A survey conducted last month of Vietnamese-Americans found that 48% favored Trump, compared with 36% for Biden. However, a similar tally by the same pollsters in 2018 put Trump’s approval rating amongst Vietnamese-Americans at 64%.
No such survey has been conducted of Vietnamese nationals, but Vietnam’s loyalties to the US have hardly wavered during the Trump presidency, according to the findings of the latest State of Southeast Asia report by the ISEAS-Yusof Ishak Institute in Singapore.
Some 33% of Vietnamese respondents had strong confidence in the US providing leadership in championing global free trade, compared with a regional average of just 14.5%, the report found. The Vietnamese were also almost twice as confident as the rest of the region in thinking the US will maintain a rules-based, international order.
When asked to choose between alignment with the US or China, 85% of Vietnamese respondents said America, while the regional average was almost split 50-50%.
“For obvious reasons, it is exceedingly difficult to know what Vietnam really thinks about the upcoming election, but I think Trump might have a slight edge because, in Hanoi’s eyes, he has stood up to China quite assertively,” said Derek Grossman, a senior defense analyst at the RAND Corporation, a Washington-based think tank.
However, if Trump wins a second-term he could push even harder against Beijing and exacerbate tensions between China and Vietnam, Grossman says, including a possible conflict between the two nations.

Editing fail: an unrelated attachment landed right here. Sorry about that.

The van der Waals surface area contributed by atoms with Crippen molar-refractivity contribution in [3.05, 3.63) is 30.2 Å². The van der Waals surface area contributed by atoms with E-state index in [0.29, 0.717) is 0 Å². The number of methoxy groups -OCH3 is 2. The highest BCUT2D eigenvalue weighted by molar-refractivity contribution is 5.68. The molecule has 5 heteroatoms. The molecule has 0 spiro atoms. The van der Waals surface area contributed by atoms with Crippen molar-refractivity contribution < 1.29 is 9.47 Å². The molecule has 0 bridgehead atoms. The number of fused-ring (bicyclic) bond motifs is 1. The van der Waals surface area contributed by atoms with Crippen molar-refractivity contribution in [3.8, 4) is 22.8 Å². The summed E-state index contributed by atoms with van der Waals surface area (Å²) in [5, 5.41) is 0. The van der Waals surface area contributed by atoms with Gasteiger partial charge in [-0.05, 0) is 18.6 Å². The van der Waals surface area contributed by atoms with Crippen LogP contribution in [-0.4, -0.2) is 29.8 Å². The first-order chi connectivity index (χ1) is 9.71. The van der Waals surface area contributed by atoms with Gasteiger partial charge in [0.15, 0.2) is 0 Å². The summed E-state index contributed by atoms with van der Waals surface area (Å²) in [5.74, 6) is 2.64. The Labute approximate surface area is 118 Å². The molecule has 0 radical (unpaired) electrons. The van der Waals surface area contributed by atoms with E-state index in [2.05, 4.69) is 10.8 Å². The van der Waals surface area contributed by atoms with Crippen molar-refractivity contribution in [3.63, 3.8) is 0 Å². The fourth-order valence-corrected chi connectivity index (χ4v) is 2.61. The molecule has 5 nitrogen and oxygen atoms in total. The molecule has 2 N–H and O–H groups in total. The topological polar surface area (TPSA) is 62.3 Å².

Alternatively, many analysts suspect that Biden may seek to remake America’s China policy and seek greater rapprochement with Beijing, neither of which would suit Vietnam’s geopolitical interests.
Barring these two extremes, Grossman reckons that Trump and Biden’s Asia policies will be “nearly identical” in maintaining an anti-China agenda – which now appears to be a bilateral consensus in Washington – and strengthening its alliance with Hanoi, even if Biden make some cosmetic changes to the Trump administration’s Indo-Pacific Strategy.
If Biden keeps US policy on a steady course, Hanoi would no doubt consider him the preferred candidate when it comes to day-to-day diplomacy; he is widely expected to be a competent and predictable president compared to the more erratic and mercurial Trump.
In June 2019, officials in Hanoi were taken by surprise when during an interview with Fox News Trump claimed that Vietnam is the “single worst abuser” on trade with the US, an accusation he followed with: “A lot of companies are moving to Vietnam, but Vietnam takes advantage of us even worse than China.”
As such, Hanoi may find a more reliable, stable leader in Biden at the helm of its most important ally. However, it’s widely predicted that he will be less keen than Trump in “decoupling” US trade from China, something that Vietnam’s economy has greatly benefited from in recent years.
By slapping hefty tariffs on imports from China during the US-China trade war, it prompted many American, Korean and Japanese firms to move their factories from China to Vietnam, which enjoys far lower tariffs with the US.